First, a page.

Rumsfeld: The Power and the Glory
Roger Morris, a historian and investigative journalist who served on the National Security Council under Presidents Johnson and Nixon, brings his wisdom to bear on the rise and fall of Donald Rumsfeld.
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As it was, despite his business conquests, Rumsfeld missed an even greater prize. He had been on a short list to become Ronald Reagan’s running mate in the 1980 presidential campaign when the candidate unexpectedly reached for his defeated primary rival (and Rumsfeld nemesis) George H.W. Bush. While, over the next 12 years, Bush went on to the vice-presidency and presidency, and Jim Baker — equally detested by Rumsfeld — went along with his patron to White House staff and cabinet power, Rumsfeld would build his Searle fortune and bide his time.
The one exception to his involuntary Reagan-era exile from government would be a stint in 1983-1984 as special presidential envoy to the Middle East. He would be sent to arrange U.S. support for Saddam Hussein’s Iraq in its war with the hated Iranians of Ayatollah Khomeini, a role little noticed at the time which nonetheless produced the notorious photo of Rumsfeld shaking hands with the Iraqi dictator. The deeper story was far more embarrassing than any simple handshake.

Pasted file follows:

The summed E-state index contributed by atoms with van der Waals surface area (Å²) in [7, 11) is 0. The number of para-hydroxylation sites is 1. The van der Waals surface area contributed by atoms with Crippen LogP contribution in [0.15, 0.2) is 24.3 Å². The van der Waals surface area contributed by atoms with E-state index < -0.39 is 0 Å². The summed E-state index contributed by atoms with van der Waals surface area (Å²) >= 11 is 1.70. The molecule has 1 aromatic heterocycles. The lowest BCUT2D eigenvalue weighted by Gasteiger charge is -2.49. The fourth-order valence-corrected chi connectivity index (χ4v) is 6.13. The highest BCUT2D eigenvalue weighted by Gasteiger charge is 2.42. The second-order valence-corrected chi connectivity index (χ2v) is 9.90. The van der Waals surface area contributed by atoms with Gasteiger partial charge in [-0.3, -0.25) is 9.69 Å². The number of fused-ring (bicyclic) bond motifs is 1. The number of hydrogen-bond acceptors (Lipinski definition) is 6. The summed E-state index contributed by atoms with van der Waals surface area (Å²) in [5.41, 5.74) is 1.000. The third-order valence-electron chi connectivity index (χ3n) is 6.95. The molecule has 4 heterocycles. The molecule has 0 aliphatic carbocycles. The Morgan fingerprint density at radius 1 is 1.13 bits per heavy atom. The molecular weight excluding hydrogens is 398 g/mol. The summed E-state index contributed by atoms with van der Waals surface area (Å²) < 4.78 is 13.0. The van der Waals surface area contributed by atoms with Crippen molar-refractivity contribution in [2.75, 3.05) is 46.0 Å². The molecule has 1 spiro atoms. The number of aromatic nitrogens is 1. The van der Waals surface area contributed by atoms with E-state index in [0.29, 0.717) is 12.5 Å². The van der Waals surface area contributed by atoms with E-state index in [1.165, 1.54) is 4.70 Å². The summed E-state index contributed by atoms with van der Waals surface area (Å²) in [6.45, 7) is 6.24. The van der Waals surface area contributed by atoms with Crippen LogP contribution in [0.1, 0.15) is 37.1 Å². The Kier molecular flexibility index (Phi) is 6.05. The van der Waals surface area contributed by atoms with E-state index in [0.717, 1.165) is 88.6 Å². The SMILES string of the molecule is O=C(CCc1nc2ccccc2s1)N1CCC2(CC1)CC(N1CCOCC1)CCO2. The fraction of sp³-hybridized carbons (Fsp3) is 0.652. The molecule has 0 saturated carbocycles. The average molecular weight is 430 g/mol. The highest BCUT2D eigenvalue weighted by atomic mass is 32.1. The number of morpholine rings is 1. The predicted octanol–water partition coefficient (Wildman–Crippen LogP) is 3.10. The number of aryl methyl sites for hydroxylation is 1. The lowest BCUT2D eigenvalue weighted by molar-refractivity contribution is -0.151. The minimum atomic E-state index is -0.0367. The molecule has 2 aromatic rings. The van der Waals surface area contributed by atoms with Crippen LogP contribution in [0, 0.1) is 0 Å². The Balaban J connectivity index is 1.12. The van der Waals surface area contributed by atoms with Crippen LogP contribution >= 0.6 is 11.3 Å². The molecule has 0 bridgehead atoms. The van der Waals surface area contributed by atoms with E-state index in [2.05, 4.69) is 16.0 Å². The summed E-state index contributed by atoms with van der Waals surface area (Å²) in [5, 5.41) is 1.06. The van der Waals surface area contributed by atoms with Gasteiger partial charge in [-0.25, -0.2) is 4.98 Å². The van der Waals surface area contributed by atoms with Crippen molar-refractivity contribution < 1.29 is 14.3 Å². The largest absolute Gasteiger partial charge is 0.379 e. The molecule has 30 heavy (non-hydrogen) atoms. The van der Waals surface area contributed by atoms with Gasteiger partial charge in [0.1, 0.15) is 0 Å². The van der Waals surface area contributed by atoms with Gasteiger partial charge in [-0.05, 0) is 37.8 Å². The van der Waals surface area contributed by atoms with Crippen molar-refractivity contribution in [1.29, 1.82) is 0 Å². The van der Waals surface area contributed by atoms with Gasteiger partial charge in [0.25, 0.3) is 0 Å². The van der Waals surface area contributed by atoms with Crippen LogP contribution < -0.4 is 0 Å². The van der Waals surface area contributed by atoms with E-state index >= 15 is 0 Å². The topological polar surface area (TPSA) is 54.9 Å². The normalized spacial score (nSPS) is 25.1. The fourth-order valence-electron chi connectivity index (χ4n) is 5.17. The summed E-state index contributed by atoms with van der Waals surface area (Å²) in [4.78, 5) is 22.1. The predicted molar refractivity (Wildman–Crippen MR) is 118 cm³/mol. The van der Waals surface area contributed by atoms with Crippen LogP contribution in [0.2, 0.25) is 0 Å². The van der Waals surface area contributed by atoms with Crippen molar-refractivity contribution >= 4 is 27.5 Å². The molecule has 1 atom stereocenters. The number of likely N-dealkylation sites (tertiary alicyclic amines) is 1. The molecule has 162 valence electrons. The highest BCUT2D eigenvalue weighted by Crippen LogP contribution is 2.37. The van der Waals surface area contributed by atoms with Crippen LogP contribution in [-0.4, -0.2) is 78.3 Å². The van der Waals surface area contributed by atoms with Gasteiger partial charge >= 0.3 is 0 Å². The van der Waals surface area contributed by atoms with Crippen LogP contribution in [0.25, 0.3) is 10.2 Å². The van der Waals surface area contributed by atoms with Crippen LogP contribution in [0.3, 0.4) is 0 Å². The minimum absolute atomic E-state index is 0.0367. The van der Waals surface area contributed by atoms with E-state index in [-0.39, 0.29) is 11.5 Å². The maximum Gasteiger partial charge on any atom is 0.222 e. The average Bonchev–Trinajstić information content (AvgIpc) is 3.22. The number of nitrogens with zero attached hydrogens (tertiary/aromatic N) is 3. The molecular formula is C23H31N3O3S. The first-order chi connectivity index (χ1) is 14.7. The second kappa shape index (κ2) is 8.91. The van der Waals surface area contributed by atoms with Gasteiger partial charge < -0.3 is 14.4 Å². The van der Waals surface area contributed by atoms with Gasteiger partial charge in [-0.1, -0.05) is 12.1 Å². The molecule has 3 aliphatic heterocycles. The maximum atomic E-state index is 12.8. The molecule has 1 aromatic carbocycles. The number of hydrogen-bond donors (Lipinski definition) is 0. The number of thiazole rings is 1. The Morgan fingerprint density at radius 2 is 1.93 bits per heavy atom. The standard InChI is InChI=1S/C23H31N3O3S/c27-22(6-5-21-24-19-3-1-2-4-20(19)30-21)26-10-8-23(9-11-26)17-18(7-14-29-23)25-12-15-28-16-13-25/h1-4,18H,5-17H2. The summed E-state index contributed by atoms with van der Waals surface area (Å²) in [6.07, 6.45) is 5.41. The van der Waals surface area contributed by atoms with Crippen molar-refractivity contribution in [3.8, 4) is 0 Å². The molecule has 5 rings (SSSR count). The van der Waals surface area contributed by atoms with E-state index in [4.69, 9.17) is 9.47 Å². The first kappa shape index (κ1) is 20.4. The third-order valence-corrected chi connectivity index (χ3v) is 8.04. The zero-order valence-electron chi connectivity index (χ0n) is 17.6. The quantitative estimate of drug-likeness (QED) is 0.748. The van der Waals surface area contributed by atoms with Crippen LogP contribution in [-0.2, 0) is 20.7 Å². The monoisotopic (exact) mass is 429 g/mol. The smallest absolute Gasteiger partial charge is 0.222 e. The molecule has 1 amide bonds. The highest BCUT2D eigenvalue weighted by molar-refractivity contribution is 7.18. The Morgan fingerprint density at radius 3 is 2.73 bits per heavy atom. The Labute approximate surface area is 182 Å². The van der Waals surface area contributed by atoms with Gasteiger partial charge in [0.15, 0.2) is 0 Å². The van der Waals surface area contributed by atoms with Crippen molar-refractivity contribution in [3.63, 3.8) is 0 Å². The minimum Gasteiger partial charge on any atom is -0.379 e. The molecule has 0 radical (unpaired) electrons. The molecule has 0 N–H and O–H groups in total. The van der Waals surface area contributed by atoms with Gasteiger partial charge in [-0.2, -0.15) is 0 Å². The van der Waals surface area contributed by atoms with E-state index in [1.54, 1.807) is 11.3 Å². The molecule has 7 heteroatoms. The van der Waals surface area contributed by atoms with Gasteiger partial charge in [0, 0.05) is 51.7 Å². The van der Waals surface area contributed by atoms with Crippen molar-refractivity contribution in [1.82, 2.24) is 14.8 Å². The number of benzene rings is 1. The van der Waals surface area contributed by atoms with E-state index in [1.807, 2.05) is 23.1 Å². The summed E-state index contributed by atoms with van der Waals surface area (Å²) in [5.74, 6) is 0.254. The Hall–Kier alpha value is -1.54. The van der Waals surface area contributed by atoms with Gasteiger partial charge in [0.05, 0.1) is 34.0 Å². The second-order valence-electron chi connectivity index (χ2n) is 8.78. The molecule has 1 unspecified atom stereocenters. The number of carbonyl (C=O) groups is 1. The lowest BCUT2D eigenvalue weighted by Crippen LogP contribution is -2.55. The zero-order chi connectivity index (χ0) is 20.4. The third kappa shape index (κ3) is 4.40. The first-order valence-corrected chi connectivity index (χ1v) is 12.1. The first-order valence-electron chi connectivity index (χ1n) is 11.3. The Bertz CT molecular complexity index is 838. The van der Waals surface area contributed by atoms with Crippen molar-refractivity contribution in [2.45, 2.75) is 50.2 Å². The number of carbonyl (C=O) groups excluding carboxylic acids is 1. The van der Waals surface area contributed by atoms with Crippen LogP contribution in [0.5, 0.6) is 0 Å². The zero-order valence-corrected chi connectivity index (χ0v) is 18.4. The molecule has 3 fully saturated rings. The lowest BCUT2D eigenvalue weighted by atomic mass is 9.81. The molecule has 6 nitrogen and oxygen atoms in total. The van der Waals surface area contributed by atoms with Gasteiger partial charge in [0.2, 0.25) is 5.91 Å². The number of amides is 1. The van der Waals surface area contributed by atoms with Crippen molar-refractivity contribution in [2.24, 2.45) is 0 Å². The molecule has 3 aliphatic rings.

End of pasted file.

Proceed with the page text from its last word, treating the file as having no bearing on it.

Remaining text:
Most of the relevant records on Rumsfeld’s several-month assignment are still classified, though it is clear that, as at the Office of Equal Opportunity (OEO), he took on his mission with a passion. He worked to shower on Saddam (in a manner as unnoticed as possible) an infamous flow of intelligence, financial credits, and sensitive materials and technology that would come to underpin Iraqi chemical and bacteriological warfare programs, leading to hideous gas attacks on Shia dissidents and Kurds as well as the Iranian forces. In general, Rumsfeld put his shoulder to the wheel to shore up the war-worn Ba’athist regime that had attacked Iran in 1980.
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